Salesforce Receives Takeover Approach

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Is Oracle the unnamed suitor that has reportedly made a takeover approach to Salesforce?

Salesforce is reportedly an acquisition target for as of yet unnamed suitor in what would be major shakeup in the enterprise cloud market.

Bloomberg says the Cloud CRM giant is working with financial advsiers following the approach, which could only have been made by one of a number of enterprise players with the financial capability of making such an acquisition.

This includes database giant Oracle, Microsoft, and even German software specialist SAP, although the latter has publicly ruled out any major acquisitions.

Takeover Approach

benioffsquareThe Bloomberg report stated that there is no certainty any deal will transpire, but that didn’t stop shares in Salesforce jumping 11.6 percent in New York trading Wednesday. Its current share price values Salesforce at a whooping $49 billion, or £31.7bn in real money.

Salesforce meanwhile refused to speculate when TechweekEurope contacted it about the takeover approach.

“We do not comment on rumour and speculation,” said a company spokesperson.

All three possible suitors have their own customer relationship management (CRM) technologies, but Salesforce is currently the market leader here according to Gartner research.  Reports have suggested Oracle is the most likely suitor, but it is far from the only potential buyer.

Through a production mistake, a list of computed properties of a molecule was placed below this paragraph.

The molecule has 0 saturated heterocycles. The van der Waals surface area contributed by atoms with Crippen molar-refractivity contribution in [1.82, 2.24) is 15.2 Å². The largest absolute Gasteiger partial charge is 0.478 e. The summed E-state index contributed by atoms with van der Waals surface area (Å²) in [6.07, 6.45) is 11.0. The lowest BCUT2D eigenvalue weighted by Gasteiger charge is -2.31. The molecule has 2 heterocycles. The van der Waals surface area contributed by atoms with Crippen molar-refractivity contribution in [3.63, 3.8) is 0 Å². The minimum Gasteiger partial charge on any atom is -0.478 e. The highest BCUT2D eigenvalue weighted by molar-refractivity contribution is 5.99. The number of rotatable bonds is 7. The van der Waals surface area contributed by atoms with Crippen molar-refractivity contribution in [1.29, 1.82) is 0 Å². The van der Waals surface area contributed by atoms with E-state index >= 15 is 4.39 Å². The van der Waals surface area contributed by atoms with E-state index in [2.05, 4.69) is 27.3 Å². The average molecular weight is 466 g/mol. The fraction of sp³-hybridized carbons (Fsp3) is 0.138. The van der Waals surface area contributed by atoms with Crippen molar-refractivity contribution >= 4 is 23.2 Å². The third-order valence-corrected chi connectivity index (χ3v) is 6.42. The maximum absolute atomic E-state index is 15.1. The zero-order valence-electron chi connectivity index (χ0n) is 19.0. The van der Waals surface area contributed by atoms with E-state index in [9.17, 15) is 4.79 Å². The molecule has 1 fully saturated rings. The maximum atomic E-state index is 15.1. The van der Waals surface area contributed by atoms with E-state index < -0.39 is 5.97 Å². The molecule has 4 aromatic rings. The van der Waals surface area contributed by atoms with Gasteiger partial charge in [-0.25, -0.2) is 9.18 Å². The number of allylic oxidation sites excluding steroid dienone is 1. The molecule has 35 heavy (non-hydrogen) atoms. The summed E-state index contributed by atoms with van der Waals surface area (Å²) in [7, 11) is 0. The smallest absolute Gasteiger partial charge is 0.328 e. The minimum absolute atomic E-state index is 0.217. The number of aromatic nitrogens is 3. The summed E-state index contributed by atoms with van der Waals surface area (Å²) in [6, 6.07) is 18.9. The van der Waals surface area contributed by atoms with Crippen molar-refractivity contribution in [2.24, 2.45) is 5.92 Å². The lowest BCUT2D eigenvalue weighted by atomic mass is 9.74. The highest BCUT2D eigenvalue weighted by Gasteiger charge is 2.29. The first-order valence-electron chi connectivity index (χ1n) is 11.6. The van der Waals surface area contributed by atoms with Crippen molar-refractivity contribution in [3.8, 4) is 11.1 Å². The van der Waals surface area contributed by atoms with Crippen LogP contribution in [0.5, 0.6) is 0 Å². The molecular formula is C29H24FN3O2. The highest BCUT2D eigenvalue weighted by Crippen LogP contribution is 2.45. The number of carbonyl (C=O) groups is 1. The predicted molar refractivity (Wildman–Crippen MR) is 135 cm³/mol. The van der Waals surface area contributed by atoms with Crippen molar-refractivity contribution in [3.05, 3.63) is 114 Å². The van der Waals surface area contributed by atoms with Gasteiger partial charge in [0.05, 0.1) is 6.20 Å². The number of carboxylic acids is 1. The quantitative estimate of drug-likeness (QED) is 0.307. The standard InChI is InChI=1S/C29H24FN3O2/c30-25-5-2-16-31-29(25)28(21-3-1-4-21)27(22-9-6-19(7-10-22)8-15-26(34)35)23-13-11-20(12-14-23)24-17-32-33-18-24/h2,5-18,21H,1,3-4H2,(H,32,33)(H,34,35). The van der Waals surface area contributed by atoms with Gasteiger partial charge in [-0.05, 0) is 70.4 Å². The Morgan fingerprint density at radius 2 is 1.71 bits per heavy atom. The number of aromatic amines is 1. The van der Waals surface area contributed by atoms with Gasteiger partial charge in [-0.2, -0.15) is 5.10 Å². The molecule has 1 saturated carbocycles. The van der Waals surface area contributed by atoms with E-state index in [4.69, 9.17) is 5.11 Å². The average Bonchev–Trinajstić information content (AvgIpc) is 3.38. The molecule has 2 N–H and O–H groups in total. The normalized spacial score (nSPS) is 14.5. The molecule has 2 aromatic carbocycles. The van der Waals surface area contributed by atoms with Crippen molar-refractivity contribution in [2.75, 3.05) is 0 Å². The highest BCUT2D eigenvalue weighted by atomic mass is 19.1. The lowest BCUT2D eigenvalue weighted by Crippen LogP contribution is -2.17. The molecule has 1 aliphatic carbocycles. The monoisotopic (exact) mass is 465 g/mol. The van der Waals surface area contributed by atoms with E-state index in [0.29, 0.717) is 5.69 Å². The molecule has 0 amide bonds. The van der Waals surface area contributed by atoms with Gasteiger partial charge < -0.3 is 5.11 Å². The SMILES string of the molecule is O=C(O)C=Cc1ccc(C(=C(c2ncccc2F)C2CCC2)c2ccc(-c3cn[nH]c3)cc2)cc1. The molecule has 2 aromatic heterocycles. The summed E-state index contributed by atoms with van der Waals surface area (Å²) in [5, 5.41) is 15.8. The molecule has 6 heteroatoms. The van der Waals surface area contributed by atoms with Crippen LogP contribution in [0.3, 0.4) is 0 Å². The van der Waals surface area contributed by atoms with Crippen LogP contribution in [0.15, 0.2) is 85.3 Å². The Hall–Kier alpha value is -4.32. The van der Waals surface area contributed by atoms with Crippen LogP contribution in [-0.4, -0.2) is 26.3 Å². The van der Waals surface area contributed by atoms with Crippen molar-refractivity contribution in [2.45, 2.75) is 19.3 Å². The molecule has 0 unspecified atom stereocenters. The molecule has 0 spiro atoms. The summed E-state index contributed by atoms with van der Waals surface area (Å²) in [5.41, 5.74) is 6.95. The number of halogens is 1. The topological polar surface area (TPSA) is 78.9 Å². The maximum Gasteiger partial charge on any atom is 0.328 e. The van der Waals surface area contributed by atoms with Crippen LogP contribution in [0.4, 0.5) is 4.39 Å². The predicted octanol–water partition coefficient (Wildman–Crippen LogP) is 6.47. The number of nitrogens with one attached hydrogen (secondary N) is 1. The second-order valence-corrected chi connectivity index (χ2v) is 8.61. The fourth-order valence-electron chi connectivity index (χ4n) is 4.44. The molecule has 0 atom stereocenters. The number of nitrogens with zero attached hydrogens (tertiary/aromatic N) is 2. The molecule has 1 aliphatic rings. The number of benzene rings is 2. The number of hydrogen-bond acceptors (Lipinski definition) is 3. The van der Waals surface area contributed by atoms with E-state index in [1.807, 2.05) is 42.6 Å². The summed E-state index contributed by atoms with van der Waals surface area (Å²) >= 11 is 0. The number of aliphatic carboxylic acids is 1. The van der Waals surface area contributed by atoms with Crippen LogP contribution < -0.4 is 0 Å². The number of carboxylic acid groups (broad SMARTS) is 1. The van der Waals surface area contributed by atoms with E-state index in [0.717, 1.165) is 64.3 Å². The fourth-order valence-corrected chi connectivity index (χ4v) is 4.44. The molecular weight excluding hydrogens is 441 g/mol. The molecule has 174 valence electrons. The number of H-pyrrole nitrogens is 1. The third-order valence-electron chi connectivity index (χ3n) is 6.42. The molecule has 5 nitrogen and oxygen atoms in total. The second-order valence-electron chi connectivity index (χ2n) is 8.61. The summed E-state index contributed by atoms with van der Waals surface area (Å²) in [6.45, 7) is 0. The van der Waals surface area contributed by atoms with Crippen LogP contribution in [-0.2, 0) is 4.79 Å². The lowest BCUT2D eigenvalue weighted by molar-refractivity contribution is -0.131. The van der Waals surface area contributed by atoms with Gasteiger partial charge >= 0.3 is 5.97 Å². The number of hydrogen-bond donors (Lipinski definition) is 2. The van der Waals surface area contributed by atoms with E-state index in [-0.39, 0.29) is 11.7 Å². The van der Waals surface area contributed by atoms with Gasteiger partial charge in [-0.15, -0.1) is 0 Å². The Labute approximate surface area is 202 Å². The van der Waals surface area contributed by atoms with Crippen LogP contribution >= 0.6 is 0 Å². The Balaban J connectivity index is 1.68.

Last year, Microsoft and Salesforce finally settled their bitter rivalry when they publicly buried the hatchet with a global partnership agreement. That deal allowed Salesforce CRM apps and platform to connect to Microsoft Office and the Windows operating system, as well as the Windows Phone mobile OS.

European Expansion

Salesforce is currently expanding its European customer base, as witnessed by the rollout of three European data centres last year, including one in Britain. The company actually first pledged a UK data centre back in 2012, but it took a while to choose an adequate partner and a suitable location.

In May 2013, it finally signed a deal to build a data centre in Slough, and in March 2014 announced that its UK data centre would open in August.

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Author: Tom Jowitt
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